- Date of Incident
- April 13, 2021
- Arrest Status
- Arrested and released
- Status of Charges
- Charges dropped
- Arresting Authority
- Minnesota State Patrol
- Dropped Charges
- Unnecessary use of force?
Charges dropped against photographer arrested, cited while covering Brooklyn Center protests
Photojournalist Adam Gray, arrested in April in Brooklyn Center, Minnesota, was notified on May 21, 2021, that the charges against him had not been fully processed due to his status as a journalist.
Gray, who is the chief photojournalist for UK-based South West News Service, was pushed to the ground, handcuffed and cited with failure to follow a lawful order while covering demonstrations on April 13.
In a letter shared with the U.S. Press Freedom Tracker, Minnesota Department of Corrections Commissioner Paul Schnell notified Gray that the citation had not been processed to the state courts e-filing system.
“It is my understanding that the law enforcement leaders became aware that you were a journalist covering the unrest,” Schnell wrote. “Leaders directed that citation be removed for upload to the state courts e-charging system.”
Schnell also confirmed with the Minnesota State Patrol that the charging document had been removed from MSP’s e-citation system, functionally dropping the charges.
“I apologize for the inconvenience this action created for you and the other journalists working to cover the Brooklyn Center, Minnesota, incident,” Schnell wrote.
Adam Gray, chief photojournalist for UK-based South West News Service, was pushed to the ground, handcuffed, and cited with failure to follow a lawful order while he was covering protests in Brooklyn Center, Minnesota, on April 13, 2021.
Protests began following the fatal shooting of a Black man, Daunte Wright, by a white Brooklyn Center Police Department officer on April 11.
Gray was covering police pushing protesters north on Humboldt Avenue away from the police station around 10:30 p.m. when law enforcement directed protesters and press to leave, Gray said in an email sent to the Committee to Protect Journalists. CPJ is a founding partner of the U.S. Press Freedom Tracker.
Brooklyn Center, which is near Minneapolis, St. Paul and Minneapolis were under a 10 p.m. curfew; journalists were exempt, according to news reports.
At approximately 10:38 p.m., law enforcement rushed people down the block, and shortly after pushed people into the area of a Kisch Oil Company gas station, screaming at them to “get out” and “leave,” Gray said, noting that he was documenting the unfolding chaos.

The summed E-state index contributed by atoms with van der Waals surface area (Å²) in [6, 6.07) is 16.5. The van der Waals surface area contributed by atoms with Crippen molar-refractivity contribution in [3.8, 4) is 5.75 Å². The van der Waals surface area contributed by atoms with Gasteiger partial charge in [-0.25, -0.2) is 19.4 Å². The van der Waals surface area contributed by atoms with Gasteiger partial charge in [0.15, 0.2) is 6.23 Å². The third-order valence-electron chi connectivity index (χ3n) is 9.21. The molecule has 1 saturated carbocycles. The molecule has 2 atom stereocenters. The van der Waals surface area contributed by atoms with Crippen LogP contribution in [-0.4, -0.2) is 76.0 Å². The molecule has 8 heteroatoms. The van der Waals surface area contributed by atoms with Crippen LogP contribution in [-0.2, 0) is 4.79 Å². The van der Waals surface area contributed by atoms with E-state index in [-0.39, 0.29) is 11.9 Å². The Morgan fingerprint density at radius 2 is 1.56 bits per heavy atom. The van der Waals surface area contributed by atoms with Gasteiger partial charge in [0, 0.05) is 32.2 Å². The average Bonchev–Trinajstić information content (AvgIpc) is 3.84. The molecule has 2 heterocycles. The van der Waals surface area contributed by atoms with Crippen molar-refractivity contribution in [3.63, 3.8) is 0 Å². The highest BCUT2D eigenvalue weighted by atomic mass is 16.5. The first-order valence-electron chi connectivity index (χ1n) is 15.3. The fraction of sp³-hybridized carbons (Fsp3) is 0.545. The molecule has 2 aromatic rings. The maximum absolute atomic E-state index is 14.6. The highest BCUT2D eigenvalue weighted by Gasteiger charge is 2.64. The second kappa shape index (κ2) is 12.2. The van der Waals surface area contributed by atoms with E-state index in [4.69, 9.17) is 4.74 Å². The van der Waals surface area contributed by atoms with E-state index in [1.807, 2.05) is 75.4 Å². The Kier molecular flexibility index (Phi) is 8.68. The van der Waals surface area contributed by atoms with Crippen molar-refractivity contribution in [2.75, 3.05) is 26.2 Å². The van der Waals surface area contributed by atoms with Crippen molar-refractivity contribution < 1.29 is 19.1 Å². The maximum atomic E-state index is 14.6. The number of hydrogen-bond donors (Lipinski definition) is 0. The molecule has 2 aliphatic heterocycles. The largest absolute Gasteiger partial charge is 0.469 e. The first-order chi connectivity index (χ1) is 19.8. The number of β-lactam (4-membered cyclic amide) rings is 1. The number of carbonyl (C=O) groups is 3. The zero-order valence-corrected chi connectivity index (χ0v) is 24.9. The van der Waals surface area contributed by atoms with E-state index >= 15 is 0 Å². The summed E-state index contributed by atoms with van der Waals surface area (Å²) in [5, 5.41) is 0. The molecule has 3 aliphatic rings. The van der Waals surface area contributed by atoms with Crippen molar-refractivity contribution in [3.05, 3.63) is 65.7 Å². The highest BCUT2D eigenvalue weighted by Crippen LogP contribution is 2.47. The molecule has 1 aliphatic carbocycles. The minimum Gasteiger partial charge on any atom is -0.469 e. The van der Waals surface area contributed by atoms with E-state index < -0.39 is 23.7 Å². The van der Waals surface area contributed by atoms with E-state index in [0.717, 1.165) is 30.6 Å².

The photojournalist said that he was walking backward away from law enforcement so that he could keep them in view and take photographs.
“I wasn’t going to turn my back and run because that’s usually when they chase you,” said Gray, who was arrested last year while covering protests in New York City.
Gray said that as the crowd moved away from the approaching law enforcement, it became apparent that police were encroaching in on the crowd, catching Gray and protesters in a “kettle,” a technique where police surround a group from all sides.
“I was very clearly press,” the photojournalist said, noting that he also had two large cameras around his neck in addition to press credentials issued by the New York Police Department.
A video Gray later posted to his Instagram account of the moments leading up to his arrest shows Minnesota State Patrol in full riot gear charging at him and shoving him onto a patch of grass. In the video, Gray can be heard saying that he is a member of the press and was trying to return to his car.
Gray said he had been working near several other journalists, though his colleagues had managed to escape the kettle and subsequent detention.
State Patrol officials ziptied Gray’s hands while he was facedown in the grass before rolling him over and standing him up, the photojournalist said.
Gray said he was then taken to a patrol car where a state patrol officer cited Gray for “failure to obey a lawful order.” While the order was being written, Gray said he heard a voice on the radio that said members of the press should be charged with failure to disperse, rather than unlawful assembly.
While Gray was still in the car, and after the citation was written, a voice came on the radio and instructed law enforcement not to issue citations to the press, and to release them, Gray said. The photojournalist asked the officer who wrote his citation then a senior officer if the citation should be deleted, and the senior officer said to leave it, Gray said.
Gray’s citation, which was reviewed by CPJ, requires him to schedule a court appearance within 30 days of the citation’s issue. Mickey Osterreicher, General Counsel for the National Press Photographers Association, told CPJ via email that he is hopeful that they are in the process of resolving the charge.
The U.S. Press Freedom Tracker documents journalists assaulted, arrested, struck by crowd control ammunition or tear gas or who had their equipment damaged in the course of reporting. Find all incidents related to Black Lives Matter and anti-police brutality protests here.